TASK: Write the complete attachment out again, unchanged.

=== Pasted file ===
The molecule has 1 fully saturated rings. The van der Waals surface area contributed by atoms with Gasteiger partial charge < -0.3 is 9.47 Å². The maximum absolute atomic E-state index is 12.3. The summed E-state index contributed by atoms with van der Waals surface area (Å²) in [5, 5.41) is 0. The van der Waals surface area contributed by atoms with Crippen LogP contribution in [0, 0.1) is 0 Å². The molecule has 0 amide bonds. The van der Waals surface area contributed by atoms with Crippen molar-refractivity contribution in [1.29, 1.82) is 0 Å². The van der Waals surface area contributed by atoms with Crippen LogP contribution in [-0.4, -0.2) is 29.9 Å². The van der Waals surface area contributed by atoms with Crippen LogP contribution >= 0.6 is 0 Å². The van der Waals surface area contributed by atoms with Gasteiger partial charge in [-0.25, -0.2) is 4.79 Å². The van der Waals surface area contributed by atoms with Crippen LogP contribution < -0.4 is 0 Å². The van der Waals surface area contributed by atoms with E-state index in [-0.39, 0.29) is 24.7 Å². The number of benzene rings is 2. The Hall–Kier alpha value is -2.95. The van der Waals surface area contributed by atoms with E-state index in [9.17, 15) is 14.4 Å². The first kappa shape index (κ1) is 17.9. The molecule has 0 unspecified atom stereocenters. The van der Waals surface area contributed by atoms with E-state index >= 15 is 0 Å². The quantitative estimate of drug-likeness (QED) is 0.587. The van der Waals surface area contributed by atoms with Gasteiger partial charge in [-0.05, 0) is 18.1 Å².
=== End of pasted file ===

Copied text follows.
The molecule has 1 fully saturated rings. The van der Waals surface area contributed by atoms with Gasteiger partial charge < -0.3 is 9.47 Å². The maximum absolute atomic E-state index is 12.3. The summed E-state index contributed by atoms with van der Waals surface area (Å²) in [5, 5.41) is 0. The van der Waals surface area contributed by atoms with Crippen LogP contribution in [0, 0.1) is 0 Å². The molecule has 0 amide bonds. The van der Waals surface area contributed by atoms with Crippen molar-refractivity contribution in [1.29, 1.82) is 0 Å². The van der Waals surface area contributed by atoms with Crippen LogP contribution in [-0.4, -0.2) is 29.9 Å². The van der Waals surface area contributed by atoms with Crippen LogP contribution >= 0.6 is 0 Å². The van der Waals surface area contributed by atoms with Gasteiger partial charge in [-0.25, -0.2) is 4.79 Å². The van der Waals surface area contributed by atoms with Crippen LogP contribution < -0.4 is 0 Å². The van der Waals surface area contributed by atoms with E-state index in [-0.39, 0.29) is 24.7 Å². The number of benzene rings is 2. The Hall–Kier alpha value is -2.95. The van der Waals surface area contributed by atoms with E-state index in [9.17, 15) is 14.4 Å². The first kappa shape index (κ1) is 17.9. The molecule has 0 unspecified atom stereocenters. The van der Waals surface area contributed by atoms with E-state index >= 15 is 0 Å². The quantitative estimate of drug-likeness (QED) is 0.587. The van der Waals surface area contributed by atoms with Gasteiger partial charge in [-0.05, 0) is 18.1 Å².